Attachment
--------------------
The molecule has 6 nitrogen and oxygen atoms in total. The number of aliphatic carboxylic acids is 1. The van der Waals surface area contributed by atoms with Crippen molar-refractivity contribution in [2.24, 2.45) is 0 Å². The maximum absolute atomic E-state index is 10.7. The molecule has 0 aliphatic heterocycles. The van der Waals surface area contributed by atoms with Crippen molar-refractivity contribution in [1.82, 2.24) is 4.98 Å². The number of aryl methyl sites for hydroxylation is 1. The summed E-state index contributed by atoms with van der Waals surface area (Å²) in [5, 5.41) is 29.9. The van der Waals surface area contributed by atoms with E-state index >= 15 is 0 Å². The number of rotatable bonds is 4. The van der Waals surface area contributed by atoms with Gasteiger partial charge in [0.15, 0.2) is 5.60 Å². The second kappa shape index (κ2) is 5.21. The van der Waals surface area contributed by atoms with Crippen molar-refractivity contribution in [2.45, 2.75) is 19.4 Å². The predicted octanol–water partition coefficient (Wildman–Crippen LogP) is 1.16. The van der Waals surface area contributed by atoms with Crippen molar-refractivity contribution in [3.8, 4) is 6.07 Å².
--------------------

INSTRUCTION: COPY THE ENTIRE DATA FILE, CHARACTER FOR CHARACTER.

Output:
The molecule has 6 nitrogen and oxygen atoms in total. The number of aliphatic carboxylic acids is 1. The van der Waals surface area contributed by atoms with Crippen molar-refractivity contribution in [2.24, 2.45) is 0 Å². The maximum absolute atomic E-state index is 10.7. The molecule has 0 aliphatic heterocycles. The van der Waals surface area contributed by atoms with Crippen molar-refractivity contribution in [1.82, 2.24) is 4.98 Å². The number of aryl methyl sites for hydroxylation is 1. The summed E-state index contributed by atoms with van der Waals surface area (Å²) in [5, 5.41) is 29.9. The van der Waals surface area contributed by atoms with E-state index >= 15 is 0 Å². The number of rotatable bonds is 4. The van der Waals surface area contributed by atoms with Gasteiger partial charge in [0.15, 0.2) is 5.60 Å². The second kappa shape index (κ2) is 5.21. The van der Waals surface area contributed by atoms with Crippen molar-refractivity contribution in [2.45, 2.75) is 19.4 Å². The predicted octanol–water partition coefficient (Wildman–Crippen LogP) is 1.16. The van der Waals surface area contributed by atoms with Crippen molar-refractivity contribution in [3.8, 4) is 6.07 Å².